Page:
Mesa County Deputy Clerk Belinda Knisley turned herself in on Wednesday after being charged with felony burglary and misdemeanor cybercrimes, according to local prosecutors.
An arrest warrant was issued Thursday after Knisley, 66, allegedly entered the Clerk and Recorder’s office on Aug. 25 and tried to use County Clerk Tina Peters’ credentials to print documents. Knisley had been suspended from her job two days earlier and barred from returning to the office.
The Grand Junction Daily Sentinel first reported the charges Wednesday .
Knisley, who appeared in Mesa County District Court Wednesday, was released on a $2,000 personal recognizance bond and has another hearing set for Sept. 9.
“Because Ms. Knisley was willing to turn herself in, the District Attorney made arrangements for her to avoid going through the jail,” according to a statement from the Mesa County District Attorney’s Office.
The charges against Knisley are separate from local, state and federal criminal investigations into a breach of the county’s election software, according to the Mesa County District Attorney’s office. That probe came after the Colorado Secretary of State’s Office said County Clerk Tina Peters, Knisley’s boss, copied election software and allowed an unauthorized person to attend a voting system update in May.
Knisley could not immediately be reached for comment Wednesday.
According to an affidavit for Knisley’s arrest, she was placed on administrative leave Aug. 23 pending an investigation into allegations that she created a hostile work environment for employees. She was told not to come to the Clerk and Recorder’s office or interact with employees. Her access badge and system passwords were suspended.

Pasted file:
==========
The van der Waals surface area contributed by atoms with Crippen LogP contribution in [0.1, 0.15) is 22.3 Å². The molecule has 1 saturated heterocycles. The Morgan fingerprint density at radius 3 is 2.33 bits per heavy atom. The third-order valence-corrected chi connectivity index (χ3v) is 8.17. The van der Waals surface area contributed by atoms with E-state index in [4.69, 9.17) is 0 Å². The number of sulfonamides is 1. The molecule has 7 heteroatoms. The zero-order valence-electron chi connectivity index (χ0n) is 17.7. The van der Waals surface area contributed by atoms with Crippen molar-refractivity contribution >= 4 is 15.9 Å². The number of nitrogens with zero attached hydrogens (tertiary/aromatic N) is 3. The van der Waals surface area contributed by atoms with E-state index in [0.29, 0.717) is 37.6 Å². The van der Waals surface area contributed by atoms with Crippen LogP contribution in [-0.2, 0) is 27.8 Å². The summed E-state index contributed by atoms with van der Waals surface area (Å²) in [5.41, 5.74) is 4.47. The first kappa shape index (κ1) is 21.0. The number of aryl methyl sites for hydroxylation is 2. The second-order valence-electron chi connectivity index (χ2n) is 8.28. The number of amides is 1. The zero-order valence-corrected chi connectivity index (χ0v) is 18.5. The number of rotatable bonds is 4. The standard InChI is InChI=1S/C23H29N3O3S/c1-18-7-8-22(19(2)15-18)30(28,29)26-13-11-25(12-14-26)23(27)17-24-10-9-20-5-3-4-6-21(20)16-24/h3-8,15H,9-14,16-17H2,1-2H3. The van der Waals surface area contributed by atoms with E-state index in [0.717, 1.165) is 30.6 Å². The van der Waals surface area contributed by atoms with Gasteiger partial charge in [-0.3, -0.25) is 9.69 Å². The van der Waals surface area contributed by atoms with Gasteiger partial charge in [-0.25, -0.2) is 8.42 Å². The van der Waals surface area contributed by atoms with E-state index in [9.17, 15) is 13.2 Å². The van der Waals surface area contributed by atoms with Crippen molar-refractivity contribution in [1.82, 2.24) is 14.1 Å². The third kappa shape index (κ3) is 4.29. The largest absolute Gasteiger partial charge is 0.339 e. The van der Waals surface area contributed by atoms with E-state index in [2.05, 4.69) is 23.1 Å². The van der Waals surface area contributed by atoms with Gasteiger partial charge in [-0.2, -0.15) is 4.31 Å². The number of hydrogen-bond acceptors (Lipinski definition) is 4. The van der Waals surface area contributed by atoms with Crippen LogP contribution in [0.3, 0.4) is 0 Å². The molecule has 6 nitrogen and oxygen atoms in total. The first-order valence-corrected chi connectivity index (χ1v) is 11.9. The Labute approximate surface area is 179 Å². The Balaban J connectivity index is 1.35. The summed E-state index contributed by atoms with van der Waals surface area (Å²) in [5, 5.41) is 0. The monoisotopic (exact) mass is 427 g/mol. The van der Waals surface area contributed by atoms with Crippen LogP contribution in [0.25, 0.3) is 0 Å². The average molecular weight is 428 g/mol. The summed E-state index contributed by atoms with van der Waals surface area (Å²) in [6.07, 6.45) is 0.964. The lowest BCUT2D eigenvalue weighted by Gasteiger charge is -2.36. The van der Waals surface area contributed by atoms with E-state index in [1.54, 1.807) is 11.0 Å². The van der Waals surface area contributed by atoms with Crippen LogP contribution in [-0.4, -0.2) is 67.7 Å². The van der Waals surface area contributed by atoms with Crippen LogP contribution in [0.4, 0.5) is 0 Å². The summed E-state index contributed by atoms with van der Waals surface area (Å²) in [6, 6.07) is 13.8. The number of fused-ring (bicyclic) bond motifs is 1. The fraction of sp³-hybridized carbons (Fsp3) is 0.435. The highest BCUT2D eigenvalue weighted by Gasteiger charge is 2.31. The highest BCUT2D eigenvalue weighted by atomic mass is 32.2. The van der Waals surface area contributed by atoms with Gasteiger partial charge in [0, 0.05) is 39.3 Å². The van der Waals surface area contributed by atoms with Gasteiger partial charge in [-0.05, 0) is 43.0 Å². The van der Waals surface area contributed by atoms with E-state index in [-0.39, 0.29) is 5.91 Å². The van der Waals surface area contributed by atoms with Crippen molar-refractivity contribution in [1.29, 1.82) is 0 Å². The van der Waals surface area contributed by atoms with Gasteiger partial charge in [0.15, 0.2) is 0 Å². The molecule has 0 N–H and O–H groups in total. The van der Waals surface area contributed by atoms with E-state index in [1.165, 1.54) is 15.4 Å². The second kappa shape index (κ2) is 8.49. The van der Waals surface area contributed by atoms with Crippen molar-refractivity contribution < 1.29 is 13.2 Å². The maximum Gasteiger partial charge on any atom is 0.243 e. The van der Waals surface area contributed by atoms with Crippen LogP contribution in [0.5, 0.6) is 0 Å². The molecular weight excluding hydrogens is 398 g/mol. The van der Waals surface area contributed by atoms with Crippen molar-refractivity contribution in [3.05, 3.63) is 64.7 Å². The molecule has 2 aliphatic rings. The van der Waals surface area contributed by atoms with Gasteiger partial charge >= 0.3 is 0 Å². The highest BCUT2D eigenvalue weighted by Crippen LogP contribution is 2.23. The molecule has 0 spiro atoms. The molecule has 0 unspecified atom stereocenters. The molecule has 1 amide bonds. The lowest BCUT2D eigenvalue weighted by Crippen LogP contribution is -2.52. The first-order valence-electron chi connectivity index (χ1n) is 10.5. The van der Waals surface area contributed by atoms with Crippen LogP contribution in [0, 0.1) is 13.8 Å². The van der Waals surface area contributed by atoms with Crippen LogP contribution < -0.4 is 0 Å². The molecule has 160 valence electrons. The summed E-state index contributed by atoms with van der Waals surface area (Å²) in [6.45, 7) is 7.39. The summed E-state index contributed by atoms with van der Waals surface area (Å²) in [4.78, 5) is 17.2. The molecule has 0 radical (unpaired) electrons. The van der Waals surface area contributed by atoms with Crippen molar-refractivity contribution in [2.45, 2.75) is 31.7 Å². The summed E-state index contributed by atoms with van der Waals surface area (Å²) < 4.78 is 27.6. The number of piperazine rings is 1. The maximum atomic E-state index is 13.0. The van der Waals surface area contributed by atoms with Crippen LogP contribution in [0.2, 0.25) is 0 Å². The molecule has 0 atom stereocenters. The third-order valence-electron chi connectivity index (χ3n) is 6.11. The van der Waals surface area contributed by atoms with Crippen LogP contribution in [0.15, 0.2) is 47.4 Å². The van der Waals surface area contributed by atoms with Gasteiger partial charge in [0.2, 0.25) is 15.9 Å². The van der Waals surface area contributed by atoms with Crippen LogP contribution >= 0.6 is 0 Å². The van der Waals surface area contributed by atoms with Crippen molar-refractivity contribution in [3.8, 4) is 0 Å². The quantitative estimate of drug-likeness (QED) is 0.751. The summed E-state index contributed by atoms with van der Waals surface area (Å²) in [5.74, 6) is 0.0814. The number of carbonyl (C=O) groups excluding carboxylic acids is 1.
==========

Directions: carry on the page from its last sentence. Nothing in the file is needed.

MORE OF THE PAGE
Two days later, a Mesa County information technology employee received an email from Peters’ account asking for printing assistance in the county’s Division of Motor Vehicles workspace. The employee couldn’t find Peters in the office, however, and replied over email that Peters should ask for assistance the next time she is present.
The employee then received another email from Peters’ account requesting an authorization code be sent over email. The employee responded that passwords can’t be shared over email.
Want exclusive political news and insights first? Subscribe to The Unaffiliated, the political newsletter from The Colorado Sun. That’s where this story first appeared.
Join now or upgrade your membership.
Later that afternoon, County Administrator Pete Baier received a message that Knisley was in a work area at the Mesa County DMV office. Baier and the head of the county’s Human Resources Department found Knisley in the office, where she was instructing another person to print a document from a work station, according to the arrest affidavit.
Baier ordered Knisley to leave, which she did after consulting with an attorney.
The county’s human resources department later returned to take Peters’ notebook computer, which is connected to her workstation, to hand off to an investigator from the district attorney’s office. “Based on this, it appeared Knisley was using Peter’s Mesa County work station to access the secure Mesa County computer network while she was in Peters’ office,” the affidavit says.